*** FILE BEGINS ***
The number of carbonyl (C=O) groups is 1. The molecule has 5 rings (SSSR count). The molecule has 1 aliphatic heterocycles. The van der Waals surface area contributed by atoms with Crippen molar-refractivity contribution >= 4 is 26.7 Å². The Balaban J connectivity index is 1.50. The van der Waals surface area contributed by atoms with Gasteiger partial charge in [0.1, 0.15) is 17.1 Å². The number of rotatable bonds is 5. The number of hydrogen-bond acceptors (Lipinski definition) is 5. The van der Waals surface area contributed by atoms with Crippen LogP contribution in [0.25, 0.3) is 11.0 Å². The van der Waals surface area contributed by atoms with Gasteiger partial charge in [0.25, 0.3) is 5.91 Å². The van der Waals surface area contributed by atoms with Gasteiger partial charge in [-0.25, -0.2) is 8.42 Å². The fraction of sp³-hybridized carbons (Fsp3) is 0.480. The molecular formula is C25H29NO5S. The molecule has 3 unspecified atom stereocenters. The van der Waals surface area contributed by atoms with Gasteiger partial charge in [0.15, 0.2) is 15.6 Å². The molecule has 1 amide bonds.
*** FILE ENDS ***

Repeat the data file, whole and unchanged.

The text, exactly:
The number of carbonyl (C=O) groups is 1. The molecule has 5 rings (SSSR count). The molecule has 1 aliphatic heterocycles. The van der Waals surface area contributed by atoms with Crippen molar-refractivity contribution >= 4 is 26.7 Å². The Balaban J connectivity index is 1.50. The van der Waals surface area contributed by atoms with Gasteiger partial charge in [0.1, 0.15) is 17.1 Å². The number of rotatable bonds is 5. The number of hydrogen-bond acceptors (Lipinski definition) is 5. The van der Waals surface area contributed by atoms with Crippen LogP contribution in [0.25, 0.3) is 11.0 Å². The van der Waals surface area contributed by atoms with Gasteiger partial charge in [0.25, 0.3) is 5.91 Å². The van der Waals surface area contributed by atoms with Gasteiger partial charge in [-0.25, -0.2) is 8.42 Å². The fraction of sp³-hybridized carbons (Fsp3) is 0.480. The molecular formula is C25H29NO5S. The molecule has 3 unspecified atom stereocenters. The van der Waals surface area contributed by atoms with Gasteiger partial charge in [0.15, 0.2) is 15.6 Å². The molecule has 1 amide bonds.